The EU wants to protect its children from dangerous toys

The EU wants to protect its children from dangerous toys

When we give a toy to a child, we think of the pleasure it will give him or her, but we rarely consider the inconveniences and dangers that this gift is likely to cause, all the more so because we believe it complies with European legislation and is recognised as being harmless for the child. However, toys are often bought online and come from outside the EU, may contain chemicals or allergens, connected objects transmit private data, allow cybercrime… To counter these threats, EU MEPs have called for tighter rules on the manufacture and sale of toys within the Union.

While the EU has established rules to ensure the safety of toys manufactured in the Member States, the same is not true for third countries and therefore toys sold in the EU can be dangerous.

The Toy Safety Directive was adopted in 2009. It sets out safety requirements (chemical, physical, mechanical, electrical, flammability, hygiene and radioactivity hazards) for toys intended for children under 14. It also established standards for manufacturers and distributors of toys sold in the EU.

In 2020, a European Commission report highlighted the shortcomings of this directive, so MEPs want to strengthen the current rules. On December 9, the European Parliament’s Internal Market and Consumer Protection Committee (IMCO) unanimously adopted a draft report with 44 votes in favour, implemented by Italian MEP Brando Benefei who states:

“Children, particularly vulnerable consumers at a delicate age, should be given the highest possible level of protection during their playtime. […] The health and safety of children is non-negotiable and should be a concern of the whole society.”

Brando Benefei tabled 8 general compromise amendments, covering all the key issues that came up during the discussion on this implementation report, such as:

  • They also called for the effectiveness of the current toy safety directive to be reviewed,
  • the need to protect children from dangerous chemicals,
  • the challenges posed by new technologies incorporated into toys
  • the need to strengthen market surveillance and to increase the involvement of online platforms are elements to ensure that only safe toys can be placed on the EU market.

Strengthening the rules and applying them to all toys sold in the EU

MEPs call on the European Commission to strengthen EU rules on the manufacture and sale of toys in the Union, with a view to ensuring that, wherever they are manufactured, all toys placed on the EU market comply with the Toy Safety Directive.

Stricter requirements for chemicals

Toys must comply with specific EU legislation on chemicals, endocrine disrupters must be banned, and the Commission must consider whether it is appropriate to ban toys only for children under 36 months when the specific limit values for these dangerous products are too high.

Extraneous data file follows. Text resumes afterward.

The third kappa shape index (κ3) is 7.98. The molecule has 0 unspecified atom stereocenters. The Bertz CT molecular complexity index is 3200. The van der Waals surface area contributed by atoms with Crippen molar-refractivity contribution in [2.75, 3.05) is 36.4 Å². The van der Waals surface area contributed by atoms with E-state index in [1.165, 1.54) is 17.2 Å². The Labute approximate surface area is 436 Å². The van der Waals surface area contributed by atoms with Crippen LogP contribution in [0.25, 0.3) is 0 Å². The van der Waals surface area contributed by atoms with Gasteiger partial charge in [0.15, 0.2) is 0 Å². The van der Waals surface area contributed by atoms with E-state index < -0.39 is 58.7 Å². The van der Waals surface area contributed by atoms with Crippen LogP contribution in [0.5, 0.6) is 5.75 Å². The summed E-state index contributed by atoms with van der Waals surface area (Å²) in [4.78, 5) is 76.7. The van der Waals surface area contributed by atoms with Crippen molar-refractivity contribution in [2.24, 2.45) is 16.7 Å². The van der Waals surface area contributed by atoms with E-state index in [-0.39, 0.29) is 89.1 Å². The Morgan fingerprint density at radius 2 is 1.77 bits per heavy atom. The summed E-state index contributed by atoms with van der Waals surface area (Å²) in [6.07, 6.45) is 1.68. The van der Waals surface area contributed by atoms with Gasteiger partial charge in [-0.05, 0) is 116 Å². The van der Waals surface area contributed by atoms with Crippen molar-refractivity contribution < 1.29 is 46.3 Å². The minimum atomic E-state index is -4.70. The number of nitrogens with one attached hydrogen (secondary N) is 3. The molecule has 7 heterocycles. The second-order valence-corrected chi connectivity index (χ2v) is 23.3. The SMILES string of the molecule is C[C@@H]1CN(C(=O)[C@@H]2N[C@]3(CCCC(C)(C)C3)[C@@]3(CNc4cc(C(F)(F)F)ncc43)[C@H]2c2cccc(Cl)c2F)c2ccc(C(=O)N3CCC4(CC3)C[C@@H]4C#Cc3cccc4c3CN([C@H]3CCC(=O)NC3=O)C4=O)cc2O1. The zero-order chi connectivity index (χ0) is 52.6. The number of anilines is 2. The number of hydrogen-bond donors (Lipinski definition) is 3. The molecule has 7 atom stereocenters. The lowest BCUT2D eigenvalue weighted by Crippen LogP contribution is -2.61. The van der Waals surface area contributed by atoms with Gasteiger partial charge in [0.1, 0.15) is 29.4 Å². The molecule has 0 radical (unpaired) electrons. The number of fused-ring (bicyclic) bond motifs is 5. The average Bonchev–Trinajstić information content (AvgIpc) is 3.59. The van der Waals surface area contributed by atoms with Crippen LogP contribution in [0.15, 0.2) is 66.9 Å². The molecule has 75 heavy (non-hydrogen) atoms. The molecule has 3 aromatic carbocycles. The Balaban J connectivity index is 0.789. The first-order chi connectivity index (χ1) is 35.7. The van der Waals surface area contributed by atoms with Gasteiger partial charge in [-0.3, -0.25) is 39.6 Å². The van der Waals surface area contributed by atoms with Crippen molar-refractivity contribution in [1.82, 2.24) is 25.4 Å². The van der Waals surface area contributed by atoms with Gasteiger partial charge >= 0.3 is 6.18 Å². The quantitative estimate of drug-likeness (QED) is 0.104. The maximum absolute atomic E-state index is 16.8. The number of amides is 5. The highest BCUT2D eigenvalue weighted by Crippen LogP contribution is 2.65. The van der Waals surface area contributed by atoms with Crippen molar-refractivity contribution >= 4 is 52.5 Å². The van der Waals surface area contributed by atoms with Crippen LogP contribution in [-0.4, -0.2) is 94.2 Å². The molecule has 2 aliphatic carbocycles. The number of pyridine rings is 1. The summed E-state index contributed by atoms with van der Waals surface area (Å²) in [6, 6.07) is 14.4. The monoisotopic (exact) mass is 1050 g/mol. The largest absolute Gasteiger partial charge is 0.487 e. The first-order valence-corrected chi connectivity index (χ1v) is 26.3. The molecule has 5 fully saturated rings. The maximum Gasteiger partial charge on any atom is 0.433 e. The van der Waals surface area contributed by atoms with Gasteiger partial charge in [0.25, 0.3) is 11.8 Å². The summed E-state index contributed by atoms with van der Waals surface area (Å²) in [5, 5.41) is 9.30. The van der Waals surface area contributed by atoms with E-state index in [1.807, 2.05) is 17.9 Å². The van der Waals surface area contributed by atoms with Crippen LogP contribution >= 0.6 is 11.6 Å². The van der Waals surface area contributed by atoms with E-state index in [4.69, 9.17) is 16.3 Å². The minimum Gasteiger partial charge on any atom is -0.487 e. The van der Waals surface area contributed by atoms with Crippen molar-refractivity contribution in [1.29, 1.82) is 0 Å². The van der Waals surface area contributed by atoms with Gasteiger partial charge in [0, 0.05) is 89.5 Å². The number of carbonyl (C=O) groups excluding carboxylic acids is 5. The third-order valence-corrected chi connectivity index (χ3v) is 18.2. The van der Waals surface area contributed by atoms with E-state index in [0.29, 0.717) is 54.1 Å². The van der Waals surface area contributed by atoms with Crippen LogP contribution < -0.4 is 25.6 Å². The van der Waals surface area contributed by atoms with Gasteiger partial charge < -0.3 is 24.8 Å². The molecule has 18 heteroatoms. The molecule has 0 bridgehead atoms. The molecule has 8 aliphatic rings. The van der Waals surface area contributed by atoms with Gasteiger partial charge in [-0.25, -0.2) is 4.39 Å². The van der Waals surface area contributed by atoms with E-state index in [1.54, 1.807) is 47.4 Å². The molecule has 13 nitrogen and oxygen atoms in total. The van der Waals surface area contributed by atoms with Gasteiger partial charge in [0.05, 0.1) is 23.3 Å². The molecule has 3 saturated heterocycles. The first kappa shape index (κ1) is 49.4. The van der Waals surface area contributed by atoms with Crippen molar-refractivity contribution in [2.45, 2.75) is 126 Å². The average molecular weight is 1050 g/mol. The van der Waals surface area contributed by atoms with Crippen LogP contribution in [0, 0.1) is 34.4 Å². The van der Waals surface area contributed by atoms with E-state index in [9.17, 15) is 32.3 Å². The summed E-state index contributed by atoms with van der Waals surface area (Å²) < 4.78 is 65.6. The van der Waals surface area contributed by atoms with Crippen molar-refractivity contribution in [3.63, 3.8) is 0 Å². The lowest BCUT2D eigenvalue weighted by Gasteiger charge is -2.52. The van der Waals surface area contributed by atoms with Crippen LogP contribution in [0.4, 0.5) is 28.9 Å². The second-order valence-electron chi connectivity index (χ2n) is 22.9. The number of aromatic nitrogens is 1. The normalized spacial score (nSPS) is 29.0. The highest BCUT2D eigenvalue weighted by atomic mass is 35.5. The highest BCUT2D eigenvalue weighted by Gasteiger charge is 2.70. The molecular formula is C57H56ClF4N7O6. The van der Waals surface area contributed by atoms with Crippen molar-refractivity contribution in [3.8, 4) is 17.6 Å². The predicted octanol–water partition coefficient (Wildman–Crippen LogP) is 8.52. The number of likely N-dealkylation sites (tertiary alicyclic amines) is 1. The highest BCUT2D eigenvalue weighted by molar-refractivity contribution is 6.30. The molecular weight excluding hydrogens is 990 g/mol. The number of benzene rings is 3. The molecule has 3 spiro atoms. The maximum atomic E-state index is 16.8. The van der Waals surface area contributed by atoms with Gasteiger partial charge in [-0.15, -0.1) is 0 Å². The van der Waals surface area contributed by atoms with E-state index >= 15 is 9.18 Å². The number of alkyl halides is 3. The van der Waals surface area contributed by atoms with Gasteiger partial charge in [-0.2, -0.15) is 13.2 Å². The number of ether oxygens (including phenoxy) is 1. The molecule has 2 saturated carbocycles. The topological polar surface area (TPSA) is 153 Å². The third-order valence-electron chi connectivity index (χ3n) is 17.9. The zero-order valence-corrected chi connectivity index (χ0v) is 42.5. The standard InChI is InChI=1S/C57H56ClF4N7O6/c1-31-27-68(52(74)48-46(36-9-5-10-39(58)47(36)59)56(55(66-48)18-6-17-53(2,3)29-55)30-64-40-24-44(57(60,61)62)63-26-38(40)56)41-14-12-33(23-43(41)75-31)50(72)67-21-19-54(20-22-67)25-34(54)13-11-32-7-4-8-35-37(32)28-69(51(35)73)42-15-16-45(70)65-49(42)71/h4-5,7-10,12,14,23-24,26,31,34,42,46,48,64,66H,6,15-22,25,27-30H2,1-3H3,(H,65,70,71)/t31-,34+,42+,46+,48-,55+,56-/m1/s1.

Better market surveillance

To ensure safe and compliant toys on the EU market, the surveillance activities of the Member States must be improved and coordinated. The competent authorities must be provided with human, financial and technical resources to improve controls: testing toys, checking manufacturers’ documentation, etc.

Connected toys

Whether they are connected or connected and intelligent games, these toys are designed with embedded technology. They can connect to the Internet directly or indirectly and can store, process, use and share information about their users and their environment. The use of these new technologies poses risks to the safety, privacy and mental health of children. MEPs call on manufacturers to incorporate security mechanisms into the design of toys (e.g. to combat cybercrime) and on the Commission to legislate on these issues.


Action should be taken against those responsible for placing dangerous toys on the market. Online marketplaces “should be forced to take more responsibility for ensuring the safety and compliance of toys sold on their platform” and should remove unsafe toys from sale and prevent their reappearance.


According to the directive, the Commission will have to consider the need for provisions on the labelling of allergenic fragrances and dangerous chemicals. Durability and the possibility to repair toys will have to be considered.

Brando Benefei concludes:

“Our children deserve the highest level of protection when they play. The Toy Directive has played an important role in ensuring this, but inconsistencies, new challenges and scientific findings call for its revision. The revised Directive should be sufficiently flexible to allow for timely adaptations in the event of the emergence of new dangerous chemicals.
It should also improve enforcement mechanisms, which are currently inadequate, given the proliferation of dangerous toys sold online. We want more action on connected toys for children’s safety and privacy, which will be a major challenge in the coming years.”

Translated from L’UE veut protéger ses enfants des jouets dangereux